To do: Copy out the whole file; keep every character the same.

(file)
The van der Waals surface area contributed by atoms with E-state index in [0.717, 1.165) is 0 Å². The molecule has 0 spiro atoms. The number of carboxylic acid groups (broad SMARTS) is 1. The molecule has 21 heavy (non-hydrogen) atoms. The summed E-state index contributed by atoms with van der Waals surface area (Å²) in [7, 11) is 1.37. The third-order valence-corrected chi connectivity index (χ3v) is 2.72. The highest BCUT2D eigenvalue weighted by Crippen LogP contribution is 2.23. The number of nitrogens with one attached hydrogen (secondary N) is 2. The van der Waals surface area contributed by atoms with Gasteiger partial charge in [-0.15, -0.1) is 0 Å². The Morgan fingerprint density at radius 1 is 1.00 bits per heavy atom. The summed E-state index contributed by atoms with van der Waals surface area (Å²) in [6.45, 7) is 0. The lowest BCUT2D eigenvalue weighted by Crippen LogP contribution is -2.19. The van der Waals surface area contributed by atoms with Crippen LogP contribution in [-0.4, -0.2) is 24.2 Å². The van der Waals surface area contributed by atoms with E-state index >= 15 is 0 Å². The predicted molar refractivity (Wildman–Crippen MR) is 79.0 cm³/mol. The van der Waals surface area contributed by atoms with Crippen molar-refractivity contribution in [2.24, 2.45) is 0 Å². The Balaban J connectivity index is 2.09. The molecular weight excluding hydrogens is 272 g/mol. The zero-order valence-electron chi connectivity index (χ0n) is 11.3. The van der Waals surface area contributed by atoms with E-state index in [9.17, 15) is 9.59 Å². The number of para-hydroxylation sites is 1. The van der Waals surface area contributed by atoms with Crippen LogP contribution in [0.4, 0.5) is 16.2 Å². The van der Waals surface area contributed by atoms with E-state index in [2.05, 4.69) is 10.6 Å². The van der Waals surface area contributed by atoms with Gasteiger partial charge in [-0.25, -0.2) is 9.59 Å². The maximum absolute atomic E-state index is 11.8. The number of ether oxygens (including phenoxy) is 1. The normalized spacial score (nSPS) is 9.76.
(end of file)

The van der Waals surface area contributed by atoms with E-state index in [0.717, 1.165) is 0 Å². The molecule has 0 spiro atoms. The number of carboxylic acid groups (broad SMARTS) is 1. The molecule has 21 heavy (non-hydrogen) atoms. The summed E-state index contributed by atoms with van der Waals surface area (Å²) in [7, 11) is 1.37. The third-order valence-corrected chi connectivity index (χ3v) is 2.72. The highest BCUT2D eigenvalue weighted by Crippen LogP contribution is 2.23. The number of nitrogens with one attached hydrogen (secondary N) is 2. The van der Waals surface area contributed by atoms with Gasteiger partial charge in [-0.15, -0.1) is 0 Å². The Morgan fingerprint density at radius 1 is 1.00 bits per heavy atom. The summed E-state index contributed by atoms with van der Waals surface area (Å²) in [6.45, 7) is 0. The lowest BCUT2D eigenvalue weighted by Crippen LogP contribution is -2.19. The van der Waals surface area contributed by atoms with Crippen LogP contribution in [-0.4, -0.2) is 24.2 Å². The van der Waals surface area contributed by atoms with E-state index >= 15 is 0 Å². The predicted molar refractivity (Wildman–Crippen MR) is 79.0 cm³/mol. The van der Waals surface area contributed by atoms with Crippen molar-refractivity contribution in [2.24, 2.45) is 0 Å². The Balaban J connectivity index is 2.09. The molecular weight excluding hydrogens is 272 g/mol. The zero-order valence-electron chi connectivity index (χ0n) is 11.3. The van der Waals surface area contributed by atoms with E-state index in [9.17, 15) is 9.59 Å². The number of para-hydroxylation sites is 1. The van der Waals surface area contributed by atoms with Crippen LogP contribution in [0.4, 0.5) is 16.2 Å². The van der Waals surface area contributed by atoms with E-state index in [2.05, 4.69) is 10.6 Å². The van der Waals surface area contributed by atoms with Gasteiger partial charge in [-0.25, -0.2) is 9.59 Å². The maximum absolute atomic E-state index is 11.8. The number of ether oxygens (including phenoxy) is 1. The normalized spacial score (nSPS) is 9.76.